supposing

[ suh-poh-zing ]
/ səˈpoʊ zɪŋ /

conjunction

upon the supposition or premise that; in the event that.

Nearby words

  1. supposal,
  2. suppose,
  3. supposed,
  4. supposed to,
  5. supposedly,
  6. supposition,
  7. suppositious,
  8. supposititious,
  9. suppositive,
  10. suppository

Origin of supposing

First recorded in 1835–45; see origin at suppose, -ing2

Related formsnon·sup·pos·ing, adjective

suppose

[ suh-pohz ]
/ səˈpoʊz /

verb (used with object), sup·posed, sup·pos·ing.

verb (used without object), sup·posed, sup·pos·ing.

to assume something; presume; think.

Origin of suppose

1275–1325; Middle English supposen < Old French supposer, equivalent to sup- sup- + poser to pose1; compare Medieval Latin suppōnere to suppose, Latin: to substitute, place below

Related forms
Dictionary.com Unabridged Based on the Random House Unabridged Dictionary, © Random House, Inc. 2019

Examples from the Web for supposing


British Dictionary definitions for supposing

suppose

/ (səˈpəʊz) /

verb (tr; may take a clause as object)

to presume (something) to be true without certain knowledgeI suppose he meant to kill her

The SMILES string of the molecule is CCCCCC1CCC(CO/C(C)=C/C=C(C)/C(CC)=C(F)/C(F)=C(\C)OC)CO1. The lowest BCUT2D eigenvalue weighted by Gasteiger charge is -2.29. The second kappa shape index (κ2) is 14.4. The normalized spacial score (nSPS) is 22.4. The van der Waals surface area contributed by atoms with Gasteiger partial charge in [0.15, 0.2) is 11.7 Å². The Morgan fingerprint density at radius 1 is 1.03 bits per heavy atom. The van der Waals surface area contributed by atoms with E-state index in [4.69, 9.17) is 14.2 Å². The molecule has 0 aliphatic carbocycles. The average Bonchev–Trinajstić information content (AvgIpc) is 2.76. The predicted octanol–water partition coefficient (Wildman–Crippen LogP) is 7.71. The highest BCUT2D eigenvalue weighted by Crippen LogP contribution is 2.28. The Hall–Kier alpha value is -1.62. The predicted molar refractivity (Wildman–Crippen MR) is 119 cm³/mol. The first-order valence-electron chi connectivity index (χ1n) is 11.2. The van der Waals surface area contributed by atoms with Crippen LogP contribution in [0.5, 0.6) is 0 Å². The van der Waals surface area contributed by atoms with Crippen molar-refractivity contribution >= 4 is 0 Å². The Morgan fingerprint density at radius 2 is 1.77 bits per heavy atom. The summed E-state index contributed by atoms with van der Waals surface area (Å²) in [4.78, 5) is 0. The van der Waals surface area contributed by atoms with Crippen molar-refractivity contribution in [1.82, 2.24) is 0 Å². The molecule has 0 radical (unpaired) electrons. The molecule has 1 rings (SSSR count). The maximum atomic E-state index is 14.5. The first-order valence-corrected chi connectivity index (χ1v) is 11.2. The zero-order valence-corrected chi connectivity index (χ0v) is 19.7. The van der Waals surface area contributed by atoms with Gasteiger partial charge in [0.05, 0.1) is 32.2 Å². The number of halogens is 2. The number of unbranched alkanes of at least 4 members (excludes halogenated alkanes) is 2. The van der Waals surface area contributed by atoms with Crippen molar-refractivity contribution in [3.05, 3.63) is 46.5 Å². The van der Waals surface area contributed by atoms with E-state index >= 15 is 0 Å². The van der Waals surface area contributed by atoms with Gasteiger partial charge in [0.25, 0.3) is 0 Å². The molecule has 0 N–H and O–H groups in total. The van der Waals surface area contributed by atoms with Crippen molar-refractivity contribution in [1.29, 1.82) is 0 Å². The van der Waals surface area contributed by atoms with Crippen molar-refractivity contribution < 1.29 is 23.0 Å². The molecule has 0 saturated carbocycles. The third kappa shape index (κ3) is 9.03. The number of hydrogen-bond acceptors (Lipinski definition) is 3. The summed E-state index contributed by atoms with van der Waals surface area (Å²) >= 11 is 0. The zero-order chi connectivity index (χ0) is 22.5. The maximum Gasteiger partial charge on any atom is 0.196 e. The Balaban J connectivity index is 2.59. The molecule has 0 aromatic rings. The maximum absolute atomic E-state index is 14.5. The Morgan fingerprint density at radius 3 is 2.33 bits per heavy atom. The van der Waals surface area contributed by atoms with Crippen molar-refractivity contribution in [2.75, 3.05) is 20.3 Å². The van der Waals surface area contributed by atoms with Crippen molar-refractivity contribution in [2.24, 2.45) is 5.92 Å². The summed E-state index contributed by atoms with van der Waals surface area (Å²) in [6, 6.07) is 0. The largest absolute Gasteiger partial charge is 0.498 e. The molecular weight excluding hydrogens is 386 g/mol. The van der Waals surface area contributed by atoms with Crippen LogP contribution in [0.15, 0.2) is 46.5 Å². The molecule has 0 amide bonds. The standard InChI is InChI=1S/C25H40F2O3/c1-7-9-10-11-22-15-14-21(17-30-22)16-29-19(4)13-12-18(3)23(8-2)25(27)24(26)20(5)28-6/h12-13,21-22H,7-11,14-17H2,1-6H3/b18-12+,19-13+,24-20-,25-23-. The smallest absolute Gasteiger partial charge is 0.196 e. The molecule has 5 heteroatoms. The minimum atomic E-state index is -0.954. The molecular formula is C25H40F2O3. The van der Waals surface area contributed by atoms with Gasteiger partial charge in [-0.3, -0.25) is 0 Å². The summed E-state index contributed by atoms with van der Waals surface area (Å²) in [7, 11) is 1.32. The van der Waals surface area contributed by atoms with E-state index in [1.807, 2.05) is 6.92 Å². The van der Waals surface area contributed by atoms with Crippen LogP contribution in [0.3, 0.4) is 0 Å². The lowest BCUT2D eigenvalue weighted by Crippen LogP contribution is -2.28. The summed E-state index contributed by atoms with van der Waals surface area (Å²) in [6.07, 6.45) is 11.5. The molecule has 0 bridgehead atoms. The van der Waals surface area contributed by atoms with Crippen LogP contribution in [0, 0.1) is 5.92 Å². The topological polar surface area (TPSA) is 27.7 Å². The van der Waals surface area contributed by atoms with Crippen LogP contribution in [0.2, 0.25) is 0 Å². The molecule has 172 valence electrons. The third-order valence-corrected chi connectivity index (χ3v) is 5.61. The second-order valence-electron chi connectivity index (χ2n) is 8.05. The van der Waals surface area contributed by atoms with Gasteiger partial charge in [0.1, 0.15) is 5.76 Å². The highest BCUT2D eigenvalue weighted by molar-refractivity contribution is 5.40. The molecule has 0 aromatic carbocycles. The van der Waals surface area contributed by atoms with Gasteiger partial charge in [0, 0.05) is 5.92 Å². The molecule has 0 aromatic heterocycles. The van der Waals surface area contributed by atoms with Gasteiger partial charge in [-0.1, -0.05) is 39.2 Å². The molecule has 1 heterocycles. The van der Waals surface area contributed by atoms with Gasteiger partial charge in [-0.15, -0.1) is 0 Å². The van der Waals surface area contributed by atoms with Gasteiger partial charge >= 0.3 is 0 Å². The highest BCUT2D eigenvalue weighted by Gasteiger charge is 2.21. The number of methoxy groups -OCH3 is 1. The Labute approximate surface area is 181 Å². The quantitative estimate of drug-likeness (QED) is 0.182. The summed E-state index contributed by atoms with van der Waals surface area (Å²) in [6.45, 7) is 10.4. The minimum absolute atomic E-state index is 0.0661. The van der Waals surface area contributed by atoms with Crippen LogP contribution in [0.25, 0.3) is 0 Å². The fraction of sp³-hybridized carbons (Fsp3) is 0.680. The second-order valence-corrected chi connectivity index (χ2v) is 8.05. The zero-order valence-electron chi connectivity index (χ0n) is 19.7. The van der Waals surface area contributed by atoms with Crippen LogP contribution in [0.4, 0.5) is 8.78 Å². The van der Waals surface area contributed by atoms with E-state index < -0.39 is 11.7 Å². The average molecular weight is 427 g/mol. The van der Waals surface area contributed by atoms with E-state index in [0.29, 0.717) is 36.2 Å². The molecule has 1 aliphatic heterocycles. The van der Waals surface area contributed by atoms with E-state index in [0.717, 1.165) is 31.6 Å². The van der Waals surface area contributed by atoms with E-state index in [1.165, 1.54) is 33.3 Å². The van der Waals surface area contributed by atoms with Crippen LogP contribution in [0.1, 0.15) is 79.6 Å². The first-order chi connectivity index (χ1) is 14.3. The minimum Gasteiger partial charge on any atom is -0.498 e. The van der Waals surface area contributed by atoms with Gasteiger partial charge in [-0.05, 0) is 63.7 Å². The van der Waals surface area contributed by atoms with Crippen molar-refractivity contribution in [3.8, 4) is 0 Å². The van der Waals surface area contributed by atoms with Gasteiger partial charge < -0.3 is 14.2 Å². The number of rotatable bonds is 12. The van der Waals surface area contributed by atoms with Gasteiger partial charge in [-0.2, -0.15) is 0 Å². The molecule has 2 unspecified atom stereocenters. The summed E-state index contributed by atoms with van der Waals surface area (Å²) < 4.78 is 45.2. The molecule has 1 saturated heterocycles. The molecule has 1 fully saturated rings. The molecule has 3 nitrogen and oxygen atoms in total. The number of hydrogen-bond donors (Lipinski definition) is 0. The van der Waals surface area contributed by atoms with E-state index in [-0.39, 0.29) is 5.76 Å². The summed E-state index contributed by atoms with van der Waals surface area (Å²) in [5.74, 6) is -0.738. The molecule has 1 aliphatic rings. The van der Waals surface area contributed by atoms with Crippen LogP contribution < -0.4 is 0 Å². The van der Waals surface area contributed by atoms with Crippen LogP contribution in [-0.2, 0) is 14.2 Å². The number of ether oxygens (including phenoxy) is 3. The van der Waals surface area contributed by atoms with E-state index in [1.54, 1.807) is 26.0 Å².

to consider as a possible suggestion for the sake of discussion, elucidation, etc; postulatesuppose that he wins the election
(of theories, propositions, etc) to imply the inference or assumption (of)your policy supposes full employment
Derived Formssupposable, adjectivesupposer, noun

Word Origin for suppose

C14: from Old French supposer, from Medieval Latin suppōnere, from Latin: to substitute, from sub- + pōnere to put

Collins English Dictionary - Complete & Unabridged 2012 Digital Edition © William Collins Sons & Co. Ltd. 1979, 1986 © HarperCollins Publishers 1998, 2000, 2003, 2005, 2006, 2007, 2009, 2012

Word Origin and History for supposing

suppose

v.

early 14c., "to assume as the basis of argument," from Old French supposer "to assume," probably a replacement of *suppondre (influenced by Old French poser "put, place"), from Latin supponere "put or place under," from sub "under" + ponere "put, place" (see position). Meaning "to admit as possible, to believe to be true" is from 1520s.

Online Etymology Dictionary, © 2010 Douglas Harper

Idioms and Phrases with supposing

suppose

see I suppose so.

The American Heritage® Idioms Dictionary Copyright © 2002, 2001, 1995 by Houghton Mifflin Harcourt Publishing Company. Published by Houghton Mifflin Harcourt Publishing Company.